Buyers’ preferences will inevitably change. Technologies will evolve. New markets will form and existing ones will disappear. Companies that don’t adapt by rolling out new products, or creating new services will, overtime, become less relevant or even fold. This reality is summed up by the mantra “innovate or die.”
Companies must keep rejuvenating themselves. Product introductions are a way to do so. They are important milestones for businesses. No matter the frequency at which new products or services are released, each introduction should deliver value to customers. Each one should have business objectives and success factors tied to it.
The last post examined the criteria that customers use to evaluate whether a company’s product release is a success. Now let’s flip the equation and consider the company’s perspective. How does a company judge whether its launch is successful?
I believe that there are eight factors that comprise a company’s criteria for a successful product launch. They are:
1. Satisfaction – Buyers love the product. They tell their friends and anyone who will listen about it.
2. Financial Success – The results meet or exceed the company’s goals. Whether success is measured by revenue, units sold, downloads, increased market share, stock price, or some other metric, it’s achieved.
3. Marketing Success – With so many marketing metrics to choose from, it may be a combination of brand awareness, website traffic, new leads, email opens, inquiries, clickthroughs, coverage, social media reach & influence and more that the company is after. The targets are nailed, no matter what they are.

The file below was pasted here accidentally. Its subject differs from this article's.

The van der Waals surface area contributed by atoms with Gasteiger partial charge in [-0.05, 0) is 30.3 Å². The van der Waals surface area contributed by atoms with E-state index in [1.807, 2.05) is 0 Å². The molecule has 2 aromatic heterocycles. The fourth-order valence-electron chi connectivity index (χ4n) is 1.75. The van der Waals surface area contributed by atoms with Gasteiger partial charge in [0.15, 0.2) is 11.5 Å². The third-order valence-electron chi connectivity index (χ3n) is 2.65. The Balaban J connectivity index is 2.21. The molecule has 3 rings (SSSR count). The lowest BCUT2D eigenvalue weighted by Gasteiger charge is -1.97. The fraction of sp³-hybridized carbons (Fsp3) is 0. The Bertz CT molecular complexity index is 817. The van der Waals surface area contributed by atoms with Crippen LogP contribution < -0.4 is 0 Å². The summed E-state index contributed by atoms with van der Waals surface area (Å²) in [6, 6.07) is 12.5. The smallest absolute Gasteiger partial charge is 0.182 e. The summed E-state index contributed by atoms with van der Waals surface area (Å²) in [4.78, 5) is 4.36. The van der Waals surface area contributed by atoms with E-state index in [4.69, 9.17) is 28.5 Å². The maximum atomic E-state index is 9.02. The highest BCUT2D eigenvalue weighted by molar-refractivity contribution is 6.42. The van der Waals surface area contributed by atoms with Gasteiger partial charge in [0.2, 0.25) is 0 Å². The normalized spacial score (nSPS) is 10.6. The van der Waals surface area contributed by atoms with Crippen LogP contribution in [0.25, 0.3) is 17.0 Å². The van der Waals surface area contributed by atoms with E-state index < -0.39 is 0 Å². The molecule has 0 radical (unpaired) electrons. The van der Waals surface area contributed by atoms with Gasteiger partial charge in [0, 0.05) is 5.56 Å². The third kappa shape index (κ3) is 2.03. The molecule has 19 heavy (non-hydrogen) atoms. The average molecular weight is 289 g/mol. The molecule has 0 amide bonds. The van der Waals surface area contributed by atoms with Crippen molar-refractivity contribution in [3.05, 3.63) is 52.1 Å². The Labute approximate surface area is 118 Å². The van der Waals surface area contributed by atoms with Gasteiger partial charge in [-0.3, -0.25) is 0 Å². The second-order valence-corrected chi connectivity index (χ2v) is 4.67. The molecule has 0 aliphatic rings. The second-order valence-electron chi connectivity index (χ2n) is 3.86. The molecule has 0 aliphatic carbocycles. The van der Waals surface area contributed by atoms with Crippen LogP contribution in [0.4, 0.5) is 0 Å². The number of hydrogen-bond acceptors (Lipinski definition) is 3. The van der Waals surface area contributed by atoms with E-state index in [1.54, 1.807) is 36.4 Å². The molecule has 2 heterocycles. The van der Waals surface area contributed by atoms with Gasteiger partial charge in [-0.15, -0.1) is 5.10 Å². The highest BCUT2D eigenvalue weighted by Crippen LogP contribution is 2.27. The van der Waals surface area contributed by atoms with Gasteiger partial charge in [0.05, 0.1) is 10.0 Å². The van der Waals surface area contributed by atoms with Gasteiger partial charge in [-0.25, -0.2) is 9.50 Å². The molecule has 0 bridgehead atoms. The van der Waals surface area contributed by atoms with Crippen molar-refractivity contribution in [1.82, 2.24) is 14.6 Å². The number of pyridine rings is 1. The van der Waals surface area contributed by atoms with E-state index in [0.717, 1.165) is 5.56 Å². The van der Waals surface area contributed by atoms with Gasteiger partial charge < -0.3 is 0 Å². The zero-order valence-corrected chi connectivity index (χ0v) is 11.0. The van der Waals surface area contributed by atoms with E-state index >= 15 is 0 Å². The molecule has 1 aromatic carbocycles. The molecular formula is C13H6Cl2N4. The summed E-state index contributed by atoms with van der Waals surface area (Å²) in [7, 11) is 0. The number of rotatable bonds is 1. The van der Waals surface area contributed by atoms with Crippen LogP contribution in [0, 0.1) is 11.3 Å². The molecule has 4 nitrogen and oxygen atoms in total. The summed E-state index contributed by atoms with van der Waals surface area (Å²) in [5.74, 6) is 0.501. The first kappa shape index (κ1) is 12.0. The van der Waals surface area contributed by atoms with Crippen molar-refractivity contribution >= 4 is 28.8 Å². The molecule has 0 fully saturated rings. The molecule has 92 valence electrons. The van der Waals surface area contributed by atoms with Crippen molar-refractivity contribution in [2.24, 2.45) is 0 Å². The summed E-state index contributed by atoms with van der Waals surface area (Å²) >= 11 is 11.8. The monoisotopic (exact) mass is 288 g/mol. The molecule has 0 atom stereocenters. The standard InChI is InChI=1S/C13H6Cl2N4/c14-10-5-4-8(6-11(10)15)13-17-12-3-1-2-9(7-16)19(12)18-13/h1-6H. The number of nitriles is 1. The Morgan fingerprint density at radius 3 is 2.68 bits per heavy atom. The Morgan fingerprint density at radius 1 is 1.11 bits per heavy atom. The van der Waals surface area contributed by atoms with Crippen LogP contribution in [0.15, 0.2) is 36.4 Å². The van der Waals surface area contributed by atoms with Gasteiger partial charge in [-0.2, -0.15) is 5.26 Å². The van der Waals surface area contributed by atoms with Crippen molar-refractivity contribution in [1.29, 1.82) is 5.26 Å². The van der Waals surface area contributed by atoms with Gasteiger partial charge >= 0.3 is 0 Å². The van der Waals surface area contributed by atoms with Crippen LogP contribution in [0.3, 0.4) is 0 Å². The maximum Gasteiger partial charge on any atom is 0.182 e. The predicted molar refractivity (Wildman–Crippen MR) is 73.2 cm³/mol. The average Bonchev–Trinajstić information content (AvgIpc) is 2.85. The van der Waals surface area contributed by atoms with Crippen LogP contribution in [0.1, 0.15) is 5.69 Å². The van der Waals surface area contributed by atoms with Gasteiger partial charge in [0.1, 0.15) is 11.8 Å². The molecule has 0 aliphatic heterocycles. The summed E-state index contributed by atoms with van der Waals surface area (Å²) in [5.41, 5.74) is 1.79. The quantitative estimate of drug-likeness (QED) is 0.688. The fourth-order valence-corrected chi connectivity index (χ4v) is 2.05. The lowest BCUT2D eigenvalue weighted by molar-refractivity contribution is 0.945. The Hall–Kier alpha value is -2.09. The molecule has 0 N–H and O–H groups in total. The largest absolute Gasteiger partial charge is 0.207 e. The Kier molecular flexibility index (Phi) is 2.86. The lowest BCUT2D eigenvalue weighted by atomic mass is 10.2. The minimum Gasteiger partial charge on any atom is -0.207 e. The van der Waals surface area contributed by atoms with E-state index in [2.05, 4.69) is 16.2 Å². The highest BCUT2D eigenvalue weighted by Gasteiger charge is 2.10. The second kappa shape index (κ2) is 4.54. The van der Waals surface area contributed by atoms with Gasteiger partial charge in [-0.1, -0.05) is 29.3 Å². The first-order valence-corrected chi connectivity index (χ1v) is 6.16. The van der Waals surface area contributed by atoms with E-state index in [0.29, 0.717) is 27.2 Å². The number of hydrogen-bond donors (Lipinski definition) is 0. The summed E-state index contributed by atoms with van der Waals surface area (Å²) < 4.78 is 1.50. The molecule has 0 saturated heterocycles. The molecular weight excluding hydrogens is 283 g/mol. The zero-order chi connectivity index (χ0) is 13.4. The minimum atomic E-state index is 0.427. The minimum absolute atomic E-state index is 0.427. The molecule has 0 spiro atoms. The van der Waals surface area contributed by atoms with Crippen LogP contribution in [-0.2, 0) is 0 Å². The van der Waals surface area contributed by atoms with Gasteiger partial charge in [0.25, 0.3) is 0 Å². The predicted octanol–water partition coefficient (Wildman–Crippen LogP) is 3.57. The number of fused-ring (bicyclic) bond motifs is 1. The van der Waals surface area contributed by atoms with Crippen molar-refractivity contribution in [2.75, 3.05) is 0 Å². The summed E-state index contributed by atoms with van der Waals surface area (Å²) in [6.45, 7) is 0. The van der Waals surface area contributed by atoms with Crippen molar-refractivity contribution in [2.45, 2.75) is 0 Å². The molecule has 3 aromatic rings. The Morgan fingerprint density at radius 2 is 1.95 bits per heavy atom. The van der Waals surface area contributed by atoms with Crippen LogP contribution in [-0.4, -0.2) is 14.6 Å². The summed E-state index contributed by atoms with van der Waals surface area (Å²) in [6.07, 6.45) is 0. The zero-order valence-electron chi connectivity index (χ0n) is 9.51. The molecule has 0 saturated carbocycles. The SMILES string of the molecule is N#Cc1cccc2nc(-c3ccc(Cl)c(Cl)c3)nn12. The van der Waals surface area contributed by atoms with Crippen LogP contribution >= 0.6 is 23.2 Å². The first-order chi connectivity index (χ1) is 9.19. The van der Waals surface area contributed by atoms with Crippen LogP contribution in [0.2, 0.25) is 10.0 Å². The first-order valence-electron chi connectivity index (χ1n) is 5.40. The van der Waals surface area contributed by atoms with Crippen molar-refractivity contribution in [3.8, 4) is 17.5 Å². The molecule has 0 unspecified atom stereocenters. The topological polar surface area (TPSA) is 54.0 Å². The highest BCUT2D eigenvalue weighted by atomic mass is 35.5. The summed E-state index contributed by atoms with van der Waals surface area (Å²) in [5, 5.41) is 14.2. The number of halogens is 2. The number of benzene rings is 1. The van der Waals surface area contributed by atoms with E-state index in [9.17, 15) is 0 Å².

4. Organizational Success – The launch is managed well. Cross-functional teams works in unison.
5. Training Success – Customer service, partners and salespeople are trained on the product and can knowledgeably answer users’ questions on day one.
6. Operational Success – The public is unaware of the complexities of the launch process. To them it all looks seamless and easy. Product development meets all the deadlines. The supply chain functions as expected. Engineering, manufacturing, QA, fulfillment and distribution all get it done.
7. Competitive Advantage – The competition has been beaten to market, or major strides have been made against them.
8. Accomplishment – Members of the launch team feel like they’ve achieved something significant, both personally and professionally. It was a lot of work, but it was worth it!
The combined customer and company criteria provide guidance for how to pull off a successful launch. If you are planning a launch, begin by tying metrics to each of the success factors. Then build and execute a launch plan that is designed to achieve each one. Do it well and your launch will be a sensation!